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http://dx.doi.org/10.1534/g3.115.017749DOI Listing
http://www.ncbi.nlm.nih.gov/pmc/articles/PMC4478540PMC
April 2015

Development and bin mapping of gene-associated interspecific SNPs for cotton (Gossypium hirsutum L.) introgression breeding efforts.

BMC Genomics 2014 Oct 30;15:945. Epub 2014 Oct 30.

Department of Soil and Crop Sciences, Texas A&M University, College Station, Texas, USA.

Background: Cotton (Gossypium spp.) is the largest producer of natural fibers for textile and is an important crop worldwide. Crop production is comprised primarily of G. hirsutum L., an allotetraploid. However, elite cultivars express very small amounts of variation due to the species monophyletic origin, domestication and further bottlenecks due to selection. Conversely, wild cotton species harbor extensive genetic diversity of prospective utility to improve many beneficial agronomic traits, fiber characteristics, and resistance to disease and drought. Introgression of traits from wild species can provide a natural way to incorporate advantageous traits through breeding to generate higher-producing cotton cultivars and more sustainable production systems. Interspecific introgression efforts by conventional methods are very time-consuming and costly, but can be expedited using marker-assisted selection.

Results: Using transcriptome sequencing we have developed the first gene-associated single nucleotide polymorphism (SNP) markers for wild cotton species G. tomentosum, G. mustelinum, G. armourianum and G. longicalyx. Markers were also developed for a secondary cultivated species G. barbadense cv. 3-79. A total of 62,832 non-redundant SNP markers were developed from the five wild species which can be utilized for interspecific germplasm introgression into cultivated G. hirsutum and are directly associated with genes. Over 500 of the G. barbadense markers have been validated by whole-genome radiation hybrid mapping. Overall 1,060 SNPs from the five different species have been screened and shown to produce acceptable genotyping assays.

Conclusions: This large set of 62,832 SNPs relative to cultivated G. hirsutum will allow for the first high-density mapping of genes from five wild species that affect traits of interest, including beneficial agronomic and fiber characteristics. Upon mapping, the markers can be utilized for marker-assisted introgression of new germplasm into cultivated cotton and in subsequent breeding of agronomically adapted types, including cultivar development.
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http://dx.doi.org/10.1186/1471-2164-15-945DOI Listing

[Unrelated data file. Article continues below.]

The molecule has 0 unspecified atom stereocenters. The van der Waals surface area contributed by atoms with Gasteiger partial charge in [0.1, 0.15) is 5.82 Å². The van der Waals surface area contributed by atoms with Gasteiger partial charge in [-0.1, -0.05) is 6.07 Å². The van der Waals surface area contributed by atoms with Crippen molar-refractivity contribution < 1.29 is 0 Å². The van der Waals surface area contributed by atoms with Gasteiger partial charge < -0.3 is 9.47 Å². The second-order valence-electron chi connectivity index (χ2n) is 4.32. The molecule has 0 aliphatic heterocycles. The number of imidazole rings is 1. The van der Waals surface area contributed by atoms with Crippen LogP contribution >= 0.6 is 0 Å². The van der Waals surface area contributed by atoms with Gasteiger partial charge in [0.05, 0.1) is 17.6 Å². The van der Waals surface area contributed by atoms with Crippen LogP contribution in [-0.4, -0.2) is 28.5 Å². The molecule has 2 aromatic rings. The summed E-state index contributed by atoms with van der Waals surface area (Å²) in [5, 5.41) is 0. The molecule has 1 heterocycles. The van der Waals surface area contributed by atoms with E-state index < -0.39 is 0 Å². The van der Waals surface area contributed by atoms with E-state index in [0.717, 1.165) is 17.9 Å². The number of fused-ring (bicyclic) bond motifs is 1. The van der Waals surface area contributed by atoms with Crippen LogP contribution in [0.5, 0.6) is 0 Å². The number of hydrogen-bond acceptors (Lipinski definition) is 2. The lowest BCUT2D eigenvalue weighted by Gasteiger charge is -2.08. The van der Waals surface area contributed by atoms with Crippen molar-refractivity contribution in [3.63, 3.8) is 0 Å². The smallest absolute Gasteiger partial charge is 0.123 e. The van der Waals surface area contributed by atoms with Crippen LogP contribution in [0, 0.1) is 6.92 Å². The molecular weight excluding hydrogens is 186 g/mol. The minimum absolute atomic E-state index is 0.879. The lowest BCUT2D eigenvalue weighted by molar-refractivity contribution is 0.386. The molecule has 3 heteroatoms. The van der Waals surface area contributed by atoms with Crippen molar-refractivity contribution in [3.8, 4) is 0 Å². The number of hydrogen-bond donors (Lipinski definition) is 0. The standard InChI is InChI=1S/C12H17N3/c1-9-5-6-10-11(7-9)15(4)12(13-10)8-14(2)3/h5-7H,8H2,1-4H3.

http://www.ncbi.nlm.nih.gov/pmc/articles/PMC4298081PMC
October 2014

Genome sequence of the hot pepper provides insights into the evolution of pungency in Capsicum species.

Nat Genet 2014 Mar 19;46(3):270-8. Epub 2014 Jan 19.

1] Department of Plant Science, Seoul National University, Seoul, Korea. [2] Plant Genomics and Breeding Institute, Seoul National University, Seoul, Korea.

Hot pepper (Capsicum annuum), one of the oldest domesticated crops in the Americas, is the most widely grown spice crop in the world. We report whole-genome sequencing and assembly of the hot pepper (Mexican landrace of Capsicum annuum cv. CM334) at 186.6× coverage. We also report resequencing of two cultivated peppers and de novo sequencing of the wild species Capsicum chinense. The genome size of the hot pepper was approximately fourfold larger than that of its close relative tomato, and the genome showed an accumulation of Gypsy and Caulimoviridae family elements. Integrative genomic and transcriptomic analyses suggested that change in gene expression and neofunctionalization of capsaicin synthase have shaped capsaicinoid biosynthesis. We found differential molecular patterns of ripening regulators and ethylene synthesis in hot pepper and tomato. The reference genome will serve as a platform for improving the nutritional and medicinal values of Capsicum species.
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http://dx.doi.org/10.1038/ng.2877DOI Listing
March 2014

Insights into the evolution of cotton diploids and polyploids from whole-genome re-sequencing.

G3 (Bethesda) 2013 Oct 3;3(10):1809-18. Epub 2013 Oct 3.

Biology Department, Brigham Young University, Provo, Utah 84602.

Understanding the composition, evolution, and function of the Gossypium hirsutum (cotton) genome is complicated by the joint presence of two genomes in its nucleus (AT and DT genomes). These two genomes were derived from progenitor A-genome and D-genome diploids involved in ancestral allopolyploidization. To better understand the allopolyploid genome, we re-sequenced the genomes of extant diploid relatives that contain the A1 (Gossypium herbaceum), A2 (Gossypium arboreum), or D5 (Gossypium raimondii) genomes. We conducted a comparative analysis using deep re-sequencing of multiple accessions of each diploid species and identified 24 million SNPs between the A-diploid and D-diploid genomes. These analyses facilitated the construction of a robust index of conserved SNPs between the A-genomes and D-genomes at all detected polymorphic loci. This index is widely applicable for read mapping efforts of other diploid and allopolyploid Gossypium accessions. Further analysis also revealed locations of putative duplications and deletions in the A-genome relative to the D-genome reference sequence. The approximately 25,400 deleted regions included more than 50% deletion of 978 genes, including many involved with starch synthesis. In the polyploid genome, we also detected 1,472 conversion events between homoeologous chromosomes, including events that overlapped 113 genes. Continued characterization of the Gossypium genomes will further enhance our ability to manipulate fiber and agronomic production of cotton.